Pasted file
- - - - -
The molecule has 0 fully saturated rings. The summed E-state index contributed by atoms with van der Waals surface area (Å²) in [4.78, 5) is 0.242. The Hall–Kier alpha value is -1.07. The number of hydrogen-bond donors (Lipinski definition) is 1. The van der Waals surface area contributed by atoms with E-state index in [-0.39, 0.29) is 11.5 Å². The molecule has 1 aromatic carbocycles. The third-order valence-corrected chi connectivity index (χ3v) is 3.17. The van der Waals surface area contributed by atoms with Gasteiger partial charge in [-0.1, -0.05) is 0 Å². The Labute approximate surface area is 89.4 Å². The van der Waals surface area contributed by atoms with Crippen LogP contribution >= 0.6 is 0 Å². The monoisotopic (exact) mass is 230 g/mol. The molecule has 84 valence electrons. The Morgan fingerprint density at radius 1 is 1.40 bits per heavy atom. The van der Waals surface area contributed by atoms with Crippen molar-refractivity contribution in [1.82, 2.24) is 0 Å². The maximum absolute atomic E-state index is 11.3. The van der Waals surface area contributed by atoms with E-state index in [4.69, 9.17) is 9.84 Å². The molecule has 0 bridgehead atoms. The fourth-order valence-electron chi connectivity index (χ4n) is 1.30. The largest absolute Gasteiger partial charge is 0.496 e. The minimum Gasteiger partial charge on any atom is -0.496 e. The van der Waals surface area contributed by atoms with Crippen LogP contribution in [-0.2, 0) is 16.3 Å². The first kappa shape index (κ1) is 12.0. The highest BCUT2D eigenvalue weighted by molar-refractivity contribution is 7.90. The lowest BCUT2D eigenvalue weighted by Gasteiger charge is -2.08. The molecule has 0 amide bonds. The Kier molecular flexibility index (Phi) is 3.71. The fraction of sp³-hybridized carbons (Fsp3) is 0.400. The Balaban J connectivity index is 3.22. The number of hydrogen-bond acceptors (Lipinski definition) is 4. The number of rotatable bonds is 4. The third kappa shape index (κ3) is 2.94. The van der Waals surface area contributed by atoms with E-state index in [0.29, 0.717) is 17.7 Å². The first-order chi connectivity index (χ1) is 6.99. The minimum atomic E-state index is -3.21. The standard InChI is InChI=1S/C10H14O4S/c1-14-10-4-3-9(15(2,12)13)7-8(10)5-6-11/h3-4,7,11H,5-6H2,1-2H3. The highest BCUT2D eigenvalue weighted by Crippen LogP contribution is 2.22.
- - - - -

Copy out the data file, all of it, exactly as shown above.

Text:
The molecule has 0 fully saturated rings. The summed E-state index contributed by atoms with van der Waals surface area (Å²) in [4.78, 5) is 0.242. The Hall–Kier alpha value is -1.07. The number of hydrogen-bond donors (Lipinski definition) is 1. The van der Waals surface area contributed by atoms with E-state index in [-0.39, 0.29) is 11.5 Å². The molecule has 1 aromatic carbocycles. The third-order valence-corrected chi connectivity index (χ3v) is 3.17. The van der Waals surface area contributed by atoms with Gasteiger partial charge in [-0.1, -0.05) is 0 Å². The Labute approximate surface area is 89.4 Å². The van der Waals surface area contributed by atoms with Crippen LogP contribution >= 0.6 is 0 Å². The monoisotopic (exact) mass is 230 g/mol. The molecule has 84 valence electrons. The Morgan fingerprint density at radius 1 is 1.40 bits per heavy atom. The van der Waals surface area contributed by atoms with Crippen molar-refractivity contribution in [1.82, 2.24) is 0 Å². The maximum absolute atomic E-state index is 11.3. The van der Waals surface area contributed by atoms with E-state index in [4.69, 9.17) is 9.84 Å². The molecule has 0 bridgehead atoms. The fourth-order valence-electron chi connectivity index (χ4n) is 1.30. The largest absolute Gasteiger partial charge is 0.496 e. The minimum Gasteiger partial charge on any atom is -0.496 e. The van der Waals surface area contributed by atoms with Crippen LogP contribution in [-0.2, 0) is 16.3 Å². The first kappa shape index (κ1) is 12.0. The highest BCUT2D eigenvalue weighted by molar-refractivity contribution is 7.90. The lowest BCUT2D eigenvalue weighted by Gasteiger charge is -2.08. The molecule has 0 amide bonds. The Kier molecular flexibility index (Phi) is 3.71. The fraction of sp³-hybridized carbons (Fsp3) is 0.400. The Balaban J connectivity index is 3.22. The number of hydrogen-bond acceptors (Lipinski definition) is 4. The number of rotatable bonds is 4. The third kappa shape index (κ3) is 2.94. The van der Waals surface area contributed by atoms with E-state index in [0.29, 0.717) is 17.7 Å². The first-order chi connectivity index (χ1) is 6.99. The minimum atomic E-state index is -3.21. The standard InChI is InChI=1S/C10H14O4S/c1-14-10-4-3-9(15(2,12)13)7-8(10)5-6-11/h3-4,7,11H,5-6H2,1-2H3. The highest BCUT2D eigenvalue weighted by Crippen LogP contribution is 2.22.